Ok, hist of sci people out there, help me out:

In Hilchot Yesodei Hatorah chapter 3, Maimonides lays out the geocentric model of the cosmos, epicycles and all. At 3:8, he notes that Earth is about 40 times larger than the moon, the sun is about 170 times larger than Earth, the sun is the largest of the "stars" (a category that includes planets too), and Mercury is the smallest. Comparing this with the actual data we know now, the sun is of course larger than any of the planets, and Mercury is the second smallest of the heavenly bodies known at that time (the moon is smaller). The sun's radius is 109 times Earth's radius, so the Rambam's number is pretty decent, within a factor of 2. Earth's radius is 3.67 times the radius of the moon, so that figure is considerably further off (by an order of magnitude). The ratio of Earth's volume to the moon's volume is 49, much closer to the Rambam's number of 40 (and he doesn't actually specify which dimension he's talking about), though if we understand the Rambam's ratios to be about volume rather than linear dimension, then the sun-to-Earth ratio is thrown way off.

So my question is this: HOW THE HECK DID HE KNOW? (And by "he", I mean the Rambam himself, or ancient Greek astronomers, or medieval Arab astronomers, or wherever he's getting his data from.) Even if the moon number is considerably further off than the sun number, it's still an impressive feat to know that the moon is smaller than Earth (by any amount) even though the sun is much larger (by an amount that he basically got right) and the sun and moon are the same apparent size in the sky. He knew that the sun was farther away than the moon (which can be reasonably inferred from the sun's (apparent) orbital period being longer), which would mean that the sun is larger than the moon if they're the same apparent size, but it's not clear how he got any sort of quantitative relationship between those sizes (the ratio he gives between the sizes of the sun and the moon doesn't have any obvious mathematical relationship to the ratio of their orbital periods), let alone how he could compare either of them to the size of the Earth. (Did he have some version of Kepler's Third Law?) I know that Eratosthenes measured the circumference of the Earth, but did pre-modern astronomers have any sense of how far away the sun or other celestial bodies were? And as for the sizes of the planets (the ones we would call planets, not the sun and the moon), how could anyone resolve any finite sizes, rather than just seeing them as points of light? I can't blame him for thinking the moon is larger, but how did he know that Mercury is smaller than Venus, Mars, Jupiter, and Saturn?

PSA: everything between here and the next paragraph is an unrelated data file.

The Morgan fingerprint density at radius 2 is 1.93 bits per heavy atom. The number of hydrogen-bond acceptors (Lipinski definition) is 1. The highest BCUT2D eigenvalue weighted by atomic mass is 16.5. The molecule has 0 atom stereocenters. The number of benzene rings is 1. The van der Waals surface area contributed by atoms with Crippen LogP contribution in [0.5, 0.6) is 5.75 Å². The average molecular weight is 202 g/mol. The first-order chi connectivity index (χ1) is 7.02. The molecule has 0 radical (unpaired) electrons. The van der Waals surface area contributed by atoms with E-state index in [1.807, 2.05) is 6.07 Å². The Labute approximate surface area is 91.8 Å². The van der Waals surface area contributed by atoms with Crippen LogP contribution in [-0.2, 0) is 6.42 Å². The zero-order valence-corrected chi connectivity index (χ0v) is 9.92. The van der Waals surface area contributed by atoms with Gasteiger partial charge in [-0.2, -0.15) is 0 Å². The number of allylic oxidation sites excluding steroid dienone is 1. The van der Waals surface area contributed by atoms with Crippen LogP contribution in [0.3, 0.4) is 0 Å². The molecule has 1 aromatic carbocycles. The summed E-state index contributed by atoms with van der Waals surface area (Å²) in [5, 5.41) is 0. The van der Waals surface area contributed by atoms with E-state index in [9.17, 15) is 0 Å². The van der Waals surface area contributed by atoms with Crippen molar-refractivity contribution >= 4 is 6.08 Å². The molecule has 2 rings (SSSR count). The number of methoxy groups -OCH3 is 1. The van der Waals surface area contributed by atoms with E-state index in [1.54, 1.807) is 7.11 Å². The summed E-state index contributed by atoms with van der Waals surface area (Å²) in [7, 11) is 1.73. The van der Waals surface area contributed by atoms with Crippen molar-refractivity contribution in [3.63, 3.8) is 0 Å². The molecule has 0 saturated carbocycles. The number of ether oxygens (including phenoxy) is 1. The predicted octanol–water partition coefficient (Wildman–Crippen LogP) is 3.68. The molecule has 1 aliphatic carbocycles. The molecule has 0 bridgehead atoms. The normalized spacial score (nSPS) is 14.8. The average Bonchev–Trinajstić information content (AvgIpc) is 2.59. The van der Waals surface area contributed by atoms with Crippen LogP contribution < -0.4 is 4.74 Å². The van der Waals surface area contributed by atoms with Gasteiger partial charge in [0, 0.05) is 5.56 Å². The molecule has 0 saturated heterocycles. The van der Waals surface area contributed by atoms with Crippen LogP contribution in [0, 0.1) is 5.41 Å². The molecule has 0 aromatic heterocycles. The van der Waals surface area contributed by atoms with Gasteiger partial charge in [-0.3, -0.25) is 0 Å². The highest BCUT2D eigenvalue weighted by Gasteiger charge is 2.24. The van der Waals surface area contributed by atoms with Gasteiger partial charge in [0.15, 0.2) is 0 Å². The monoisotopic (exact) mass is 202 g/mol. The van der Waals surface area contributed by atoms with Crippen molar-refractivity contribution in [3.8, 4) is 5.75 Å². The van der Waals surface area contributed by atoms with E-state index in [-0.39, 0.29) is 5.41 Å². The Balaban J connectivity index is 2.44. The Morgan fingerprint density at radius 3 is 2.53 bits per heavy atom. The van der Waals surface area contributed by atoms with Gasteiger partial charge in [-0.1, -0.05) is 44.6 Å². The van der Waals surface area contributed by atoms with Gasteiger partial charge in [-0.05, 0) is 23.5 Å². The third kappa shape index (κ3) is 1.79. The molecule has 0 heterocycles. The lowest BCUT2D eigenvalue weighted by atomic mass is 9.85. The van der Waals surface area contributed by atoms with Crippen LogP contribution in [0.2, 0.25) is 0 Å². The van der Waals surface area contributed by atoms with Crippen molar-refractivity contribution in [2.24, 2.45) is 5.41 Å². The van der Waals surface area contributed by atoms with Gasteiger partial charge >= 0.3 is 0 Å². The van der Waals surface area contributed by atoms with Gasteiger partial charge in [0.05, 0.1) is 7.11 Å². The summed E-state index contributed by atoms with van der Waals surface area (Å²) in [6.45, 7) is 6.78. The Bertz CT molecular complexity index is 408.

Pardon me if these questions are ignorant; I would be fascinated to know the answers. Thanks!